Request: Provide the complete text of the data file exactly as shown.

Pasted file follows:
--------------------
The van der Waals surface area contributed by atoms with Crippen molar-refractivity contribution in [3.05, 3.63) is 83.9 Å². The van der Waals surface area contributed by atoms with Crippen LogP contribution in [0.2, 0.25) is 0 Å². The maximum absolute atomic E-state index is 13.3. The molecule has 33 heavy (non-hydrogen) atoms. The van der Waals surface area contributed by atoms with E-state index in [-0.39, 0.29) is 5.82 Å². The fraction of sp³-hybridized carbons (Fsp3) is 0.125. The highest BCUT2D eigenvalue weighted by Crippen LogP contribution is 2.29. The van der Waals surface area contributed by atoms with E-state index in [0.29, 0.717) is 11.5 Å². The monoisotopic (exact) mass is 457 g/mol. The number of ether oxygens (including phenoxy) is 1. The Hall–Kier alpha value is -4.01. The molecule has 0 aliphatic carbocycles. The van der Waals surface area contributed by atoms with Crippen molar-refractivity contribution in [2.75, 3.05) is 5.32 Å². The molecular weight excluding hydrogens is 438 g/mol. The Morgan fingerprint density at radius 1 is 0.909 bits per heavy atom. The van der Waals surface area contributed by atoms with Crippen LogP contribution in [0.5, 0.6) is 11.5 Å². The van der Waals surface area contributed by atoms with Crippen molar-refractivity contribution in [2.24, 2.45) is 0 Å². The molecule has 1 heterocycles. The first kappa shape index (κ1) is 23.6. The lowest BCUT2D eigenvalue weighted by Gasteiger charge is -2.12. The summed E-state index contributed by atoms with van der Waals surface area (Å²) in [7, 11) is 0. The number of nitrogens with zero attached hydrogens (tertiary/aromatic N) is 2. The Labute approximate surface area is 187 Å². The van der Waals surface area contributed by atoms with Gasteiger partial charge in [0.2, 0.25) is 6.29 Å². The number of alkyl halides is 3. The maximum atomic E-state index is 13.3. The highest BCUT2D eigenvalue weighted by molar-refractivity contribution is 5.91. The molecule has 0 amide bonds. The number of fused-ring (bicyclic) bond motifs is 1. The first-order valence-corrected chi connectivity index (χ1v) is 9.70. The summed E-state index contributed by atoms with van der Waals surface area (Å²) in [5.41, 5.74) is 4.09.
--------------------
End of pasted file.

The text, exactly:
The van der Waals surface area contributed by atoms with Crippen molar-refractivity contribution in [3.05, 3.63) is 83.9 Å². The van der Waals surface area contributed by atoms with Crippen LogP contribution in [0.2, 0.25) is 0 Å². The maximum absolute atomic E-state index is 13.3. The molecule has 33 heavy (non-hydrogen) atoms. The van der Waals surface area contributed by atoms with E-state index in [-0.39, 0.29) is 5.82 Å². The fraction of sp³-hybridized carbons (Fsp3) is 0.125. The highest BCUT2D eigenvalue weighted by Crippen LogP contribution is 2.29. The van der Waals surface area contributed by atoms with E-state index in [0.29, 0.717) is 11.5 Å². The monoisotopic (exact) mass is 457 g/mol. The number of ether oxygens (including phenoxy) is 1. The Hall–Kier alpha value is -4.01. The molecule has 0 aliphatic carbocycles. The van der Waals surface area contributed by atoms with Crippen molar-refractivity contribution in [2.75, 3.05) is 5.32 Å². The molecular weight excluding hydrogens is 438 g/mol. The Morgan fingerprint density at radius 1 is 0.909 bits per heavy atom. The van der Waals surface area contributed by atoms with Crippen LogP contribution in [0.5, 0.6) is 11.5 Å². The van der Waals surface area contributed by atoms with Crippen molar-refractivity contribution in [2.24, 2.45) is 0 Å². The molecule has 1 heterocycles. The first kappa shape index (κ1) is 23.6. The lowest BCUT2D eigenvalue weighted by Gasteiger charge is -2.12. The summed E-state index contributed by atoms with van der Waals surface area (Å²) in [7, 11) is 0. The number of nitrogens with zero attached hydrogens (tertiary/aromatic N) is 2. The Labute approximate surface area is 187 Å². The van der Waals surface area contributed by atoms with Gasteiger partial charge in [0.2, 0.25) is 6.29 Å². The number of alkyl halides is 3. The maximum atomic E-state index is 13.3. The highest BCUT2D eigenvalue weighted by molar-refractivity contribution is 5.91. The molecule has 0 amide bonds. The number of fused-ring (bicyclic) bond motifs is 1. The first-order valence-corrected chi connectivity index (χ1v) is 9.70. The summed E-state index contributed by atoms with van der Waals surface area (Å²) in [5.41, 5.74) is 4.09.